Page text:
5. Tonya Bealey on December 4th, 2016 8:51 pm

    Isaiah WE LOVE YOU DEARLY!! You have Always been STRONG . GODS WILL, IN GODS TIME. Keep Faith and be the BEST you can Be.

  6. Princess Mitchell on December 5th, 2016 11:52 pm

    Beautiful story about a beautiful soul. God bless you Zay ❤

  7. Eli on December 7th, 2016 11:35 pm

    Might want to try a cannabis oil treatment. Stop all sugar intake, and raise your alkaline in your body. Google rick simpson tears of Phoenix, google dr. Sebi diet. Goood luck!

  8. CAMILLE BUTLER on March 12th, 2017 7:28 pm

    How is Isiah doing? Praying daily!

  9. Denee on April 30th, 2017 7:51 am

    RIP my friend….you’ve won your battle, now Rest In Him!!!

  10. Celia on May 25th, 2017 12:28 am

    I held onto this petition to make a donation at my monthly payroll, and checked it to see how he’s doing only to scroll and see he passed away. I’m sorry he left us sooner than he expected to, his message was heartening. I’m sad to’ve missed out and am glad he was full of sunshine facing his diagnosis. God Bless him and his loved ones.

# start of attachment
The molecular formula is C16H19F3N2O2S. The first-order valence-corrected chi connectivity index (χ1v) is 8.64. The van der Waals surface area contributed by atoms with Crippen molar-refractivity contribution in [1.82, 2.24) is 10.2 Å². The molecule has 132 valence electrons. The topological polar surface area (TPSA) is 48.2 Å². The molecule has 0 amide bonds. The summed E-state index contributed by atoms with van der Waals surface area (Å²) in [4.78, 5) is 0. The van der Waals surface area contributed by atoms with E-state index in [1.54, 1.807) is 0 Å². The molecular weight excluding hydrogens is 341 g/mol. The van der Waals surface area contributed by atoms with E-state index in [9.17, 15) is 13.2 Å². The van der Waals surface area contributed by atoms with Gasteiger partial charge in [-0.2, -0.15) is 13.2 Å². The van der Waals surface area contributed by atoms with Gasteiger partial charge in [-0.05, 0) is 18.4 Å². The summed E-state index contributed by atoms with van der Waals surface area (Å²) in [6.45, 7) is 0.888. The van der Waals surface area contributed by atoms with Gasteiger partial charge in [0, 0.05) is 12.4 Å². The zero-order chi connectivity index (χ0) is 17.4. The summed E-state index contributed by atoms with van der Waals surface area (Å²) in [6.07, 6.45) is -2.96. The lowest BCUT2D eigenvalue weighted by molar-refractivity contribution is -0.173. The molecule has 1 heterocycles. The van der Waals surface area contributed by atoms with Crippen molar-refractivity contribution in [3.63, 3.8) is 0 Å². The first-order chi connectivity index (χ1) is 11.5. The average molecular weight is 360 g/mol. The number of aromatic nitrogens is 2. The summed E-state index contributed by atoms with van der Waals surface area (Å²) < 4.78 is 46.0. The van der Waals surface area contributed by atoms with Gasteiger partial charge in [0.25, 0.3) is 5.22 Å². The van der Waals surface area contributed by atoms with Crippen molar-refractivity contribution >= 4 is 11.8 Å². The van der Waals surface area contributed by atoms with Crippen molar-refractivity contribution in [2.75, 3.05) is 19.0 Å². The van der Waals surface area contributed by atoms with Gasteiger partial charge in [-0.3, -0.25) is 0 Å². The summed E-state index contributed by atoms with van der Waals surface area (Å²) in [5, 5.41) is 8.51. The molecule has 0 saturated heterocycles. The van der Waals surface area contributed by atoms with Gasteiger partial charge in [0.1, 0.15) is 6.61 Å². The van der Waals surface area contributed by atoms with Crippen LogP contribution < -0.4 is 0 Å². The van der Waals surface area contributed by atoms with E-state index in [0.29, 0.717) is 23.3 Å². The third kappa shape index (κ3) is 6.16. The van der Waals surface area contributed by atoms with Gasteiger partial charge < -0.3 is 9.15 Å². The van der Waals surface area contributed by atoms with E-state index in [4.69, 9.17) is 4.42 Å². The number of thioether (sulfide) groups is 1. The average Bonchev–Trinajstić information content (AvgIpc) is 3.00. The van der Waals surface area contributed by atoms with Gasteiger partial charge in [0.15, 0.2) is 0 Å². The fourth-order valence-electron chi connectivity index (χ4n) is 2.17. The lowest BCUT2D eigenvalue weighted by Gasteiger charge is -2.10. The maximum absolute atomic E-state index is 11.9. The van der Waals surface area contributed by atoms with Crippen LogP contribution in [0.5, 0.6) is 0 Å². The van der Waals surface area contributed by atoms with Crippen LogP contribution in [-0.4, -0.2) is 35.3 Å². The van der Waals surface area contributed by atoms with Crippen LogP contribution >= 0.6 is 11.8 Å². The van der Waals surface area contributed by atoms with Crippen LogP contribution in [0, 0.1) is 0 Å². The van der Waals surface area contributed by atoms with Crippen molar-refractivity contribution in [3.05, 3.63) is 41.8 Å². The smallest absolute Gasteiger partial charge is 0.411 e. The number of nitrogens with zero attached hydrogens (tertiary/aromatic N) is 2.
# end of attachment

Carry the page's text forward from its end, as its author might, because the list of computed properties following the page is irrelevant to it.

11. Aley on May 1st, 2017 6:43 am

    RIP Isiah… You will be missed

  12. Campus community mourns loss of ‘caring, loving’ student – The State Hornet on May 1st, 2017 5:39 pm

    […] communication studies major, was the vice president of the Black Student Union and the subject of a profile in The State Hornet last December in which he discussed his battle with the aggressive cancer that […]

  13. Rebecca on May 1st, 2017 5:53 pm

    Thank you for this fine story about Isiah, which now has become a beautiful testament to his memory. Rest in peace, Isaiah. You gave this life the best you had.

  14. Friends remember beloved student at campus tribute – The State Hornet on May 7th, 2017 7:55 pm

    […] was diagnosed with the rare form of cancer and doctors estimated that he had two years to live. Cancer did not […]

  15. Top 5 stories of the year – The State Hornet on May 10th, 2017 5:37 pm

    […] The State Hornet first profiled Isaiah Alexander in the fall semester of 2016, he was 26 years old, and had already been told he […]

  16. Project Optimism celebrates members with first Black & White Gala – The State Hornet on July 14th, 2017 7:32 pm

    […] providing food for over 200 homeless people in Sacramento and a Skate for a Cause fundraiser for Isaiah Alexander, a student and vice president of Black Student Union at Sac State who was diagnosed with a rare […]

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Fight of his life: Sac State student battles rare cancer